Even if it’s a completely foreign skill, there’s a high chance that you’ll join a community of students trying it out for the first time as well. More than just adding another item to your resume, new courses add variety to your schedule and zap energy back into your routine.

 

Isabels Tasklist - Asana - productivity tool

Team management apps like Asana help me record my tasks and keep an eye on my team’s workload so we can help each other out remotely!

 

Invest in productivity tools

There’s no need to splurge, but having a few tools can go a long way. Think about what your needs are and take it from there. 

Have team projects to manage? You can try Trello, Slack or Asana. Do you need a birds-eye view of your task lists? Try a whiteboard, or even just a stack of sticky notes (they’re good for posting inspirational quotes too). Run a lot of programmes at the same time? An extra monitor will help you keep an eye on the Zoom tutorial while trying out the steps on your main screen. Do you get uncomfortable back aches? If it helps you focus better, I’d consider a posture-friendly work chair a worthy investment!

If you buy a tool that doesn’t work for you, no worries. The most important thing is that these tools help you make the most of your study/work sessions. Just be sure to re-sell anything you buy but no longer want so that it doesn’t go to waste.

 

handwritten notes for online learning

Notes I drew on Microsoft OneNote during an online course about drawing inspiration for illustration.

 

Handwrite your notes.

Even if it is slightly slower than typing or taking screenshots, you will better process and internalise what you’ve heard in the time it takes to handwrite notes. You can also draw diagrams, arrows, speech bubbles or even new designs to visually communicate ideas. Handwriting notes has helped me stay engaged in the moment, and made reviewing old notes much more fun!

If you don't want to end up with a stack of old notes, consider investing in a tablet and apps using a digital pen. Free apps like Evernote or Microsoft OneNote are personal favourites.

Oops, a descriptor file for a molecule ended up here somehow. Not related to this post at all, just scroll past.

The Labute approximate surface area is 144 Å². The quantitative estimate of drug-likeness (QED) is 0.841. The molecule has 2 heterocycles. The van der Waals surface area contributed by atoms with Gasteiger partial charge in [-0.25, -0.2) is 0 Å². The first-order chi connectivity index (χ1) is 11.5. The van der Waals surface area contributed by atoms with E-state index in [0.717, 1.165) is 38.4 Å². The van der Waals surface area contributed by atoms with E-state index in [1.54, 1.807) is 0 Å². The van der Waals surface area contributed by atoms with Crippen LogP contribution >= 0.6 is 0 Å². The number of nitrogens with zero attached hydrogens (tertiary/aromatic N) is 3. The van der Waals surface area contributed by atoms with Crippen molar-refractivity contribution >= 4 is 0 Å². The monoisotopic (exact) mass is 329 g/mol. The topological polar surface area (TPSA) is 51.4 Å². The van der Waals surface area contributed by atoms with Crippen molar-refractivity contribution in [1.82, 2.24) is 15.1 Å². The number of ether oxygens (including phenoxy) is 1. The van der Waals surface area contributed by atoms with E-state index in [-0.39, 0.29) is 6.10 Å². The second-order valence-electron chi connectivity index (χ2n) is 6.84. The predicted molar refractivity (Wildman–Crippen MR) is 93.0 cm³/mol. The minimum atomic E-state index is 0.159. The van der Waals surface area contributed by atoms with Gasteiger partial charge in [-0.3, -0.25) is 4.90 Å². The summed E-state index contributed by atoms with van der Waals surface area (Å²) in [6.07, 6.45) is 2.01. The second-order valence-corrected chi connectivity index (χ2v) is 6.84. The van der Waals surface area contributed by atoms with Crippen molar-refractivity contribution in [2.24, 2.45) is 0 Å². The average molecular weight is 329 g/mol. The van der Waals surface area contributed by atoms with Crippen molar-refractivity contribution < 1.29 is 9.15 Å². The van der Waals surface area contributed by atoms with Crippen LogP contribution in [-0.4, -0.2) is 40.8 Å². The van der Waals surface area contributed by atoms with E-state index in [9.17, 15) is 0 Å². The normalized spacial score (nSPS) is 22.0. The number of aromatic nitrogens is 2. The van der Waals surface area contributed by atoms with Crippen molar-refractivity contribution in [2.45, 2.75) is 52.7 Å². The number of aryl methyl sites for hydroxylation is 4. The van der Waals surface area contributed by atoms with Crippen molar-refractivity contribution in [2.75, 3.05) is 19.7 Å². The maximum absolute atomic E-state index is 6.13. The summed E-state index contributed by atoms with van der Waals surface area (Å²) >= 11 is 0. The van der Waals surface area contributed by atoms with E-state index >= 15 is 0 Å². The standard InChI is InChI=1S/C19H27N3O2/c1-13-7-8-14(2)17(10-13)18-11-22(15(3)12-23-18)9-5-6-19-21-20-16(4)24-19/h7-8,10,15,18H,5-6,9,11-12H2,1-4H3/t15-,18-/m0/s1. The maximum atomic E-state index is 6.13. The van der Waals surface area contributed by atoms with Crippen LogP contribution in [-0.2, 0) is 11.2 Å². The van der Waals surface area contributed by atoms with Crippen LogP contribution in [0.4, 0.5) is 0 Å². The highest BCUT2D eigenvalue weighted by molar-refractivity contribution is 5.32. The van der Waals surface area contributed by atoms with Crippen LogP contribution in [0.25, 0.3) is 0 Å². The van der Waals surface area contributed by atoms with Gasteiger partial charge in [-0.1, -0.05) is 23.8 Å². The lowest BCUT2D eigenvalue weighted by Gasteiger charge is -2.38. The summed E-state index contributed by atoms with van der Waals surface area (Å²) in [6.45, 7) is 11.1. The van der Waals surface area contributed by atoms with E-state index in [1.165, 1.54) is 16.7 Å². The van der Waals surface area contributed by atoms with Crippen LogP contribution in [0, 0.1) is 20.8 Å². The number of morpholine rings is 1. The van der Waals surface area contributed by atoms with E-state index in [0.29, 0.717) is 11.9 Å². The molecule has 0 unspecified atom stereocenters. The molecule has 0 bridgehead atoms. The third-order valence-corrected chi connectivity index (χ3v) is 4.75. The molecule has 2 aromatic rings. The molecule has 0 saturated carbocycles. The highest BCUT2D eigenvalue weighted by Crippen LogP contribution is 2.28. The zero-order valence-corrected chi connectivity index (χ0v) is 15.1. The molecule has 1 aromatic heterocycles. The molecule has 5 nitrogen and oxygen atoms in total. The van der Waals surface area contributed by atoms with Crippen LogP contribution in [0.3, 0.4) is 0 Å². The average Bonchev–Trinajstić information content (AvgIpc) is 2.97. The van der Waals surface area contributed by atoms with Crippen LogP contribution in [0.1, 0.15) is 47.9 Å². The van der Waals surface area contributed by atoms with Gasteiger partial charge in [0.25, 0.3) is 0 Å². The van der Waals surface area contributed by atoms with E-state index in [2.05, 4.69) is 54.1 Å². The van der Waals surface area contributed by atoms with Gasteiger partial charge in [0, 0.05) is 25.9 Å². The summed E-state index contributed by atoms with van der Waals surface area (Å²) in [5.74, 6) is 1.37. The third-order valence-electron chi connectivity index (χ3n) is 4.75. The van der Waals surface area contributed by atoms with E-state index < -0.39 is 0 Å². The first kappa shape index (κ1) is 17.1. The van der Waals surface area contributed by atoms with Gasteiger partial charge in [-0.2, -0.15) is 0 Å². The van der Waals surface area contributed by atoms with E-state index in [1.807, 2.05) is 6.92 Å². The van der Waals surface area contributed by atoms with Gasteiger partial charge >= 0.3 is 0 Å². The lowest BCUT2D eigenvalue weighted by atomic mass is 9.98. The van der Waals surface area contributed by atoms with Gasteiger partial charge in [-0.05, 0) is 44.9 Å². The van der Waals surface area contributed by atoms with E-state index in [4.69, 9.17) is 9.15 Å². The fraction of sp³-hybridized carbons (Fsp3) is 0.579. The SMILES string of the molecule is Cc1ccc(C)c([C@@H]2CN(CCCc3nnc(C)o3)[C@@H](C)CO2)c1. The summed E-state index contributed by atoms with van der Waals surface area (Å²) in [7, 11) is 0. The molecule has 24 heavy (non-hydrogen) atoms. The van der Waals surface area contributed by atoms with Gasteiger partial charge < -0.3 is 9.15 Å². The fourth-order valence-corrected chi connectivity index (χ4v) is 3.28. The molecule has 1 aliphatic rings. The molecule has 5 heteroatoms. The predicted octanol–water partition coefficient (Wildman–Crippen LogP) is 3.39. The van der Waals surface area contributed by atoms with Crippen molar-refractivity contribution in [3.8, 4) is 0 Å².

Recharge by keeping in touch with friends, loved ones, and your inner self.

When we were in office or school, we always welcomed quick banter over lunch or a coffee break, whether with our colleagues or with loved ones. Even now, you should take some time each week to talk to your family or call up a friend for no other purpose other than to enjoy each other’s company. 

Maybe the person you need to catch up with is yourself! It may help to take some time to reflect about what you learned or how you felt by the end of the day. Not only do these check-ins add some variety to the day: it puts everything into perspective and reminds you why you’re learning/working in the first place.

checking in during home-based learning

Accept that some days will not be super-productive, and that’s ok.

We’re living through a global pandemic. We all have our own things to worry about: family, employment, long-distance relationships, the health of those who are vulnerable, the list could go on. There will be days where addressing those needs or those worries will be priority, and we completely understand. 

When those days come, accept that you will do your best and that’s enough. Focus on yourself and your needs for the day. There will always be tomorrow to try again!

 


 

I hope these tips help your inspiration flourish! There are additional support structures available for online learning students and business owners, from SkillsFuture subsidies from 70-95% for TaF.tc and other WSQ-Certified courses to increased absentee payroll for corporate-sponsored TaF.tc students. Building these small habits first may help you make the most out of the financial support.

 

Don’t forget: these are unfamiliar waters for all of us, and we understand that adapting takes time. Just do your best, and your creative journey will already be off to a good start!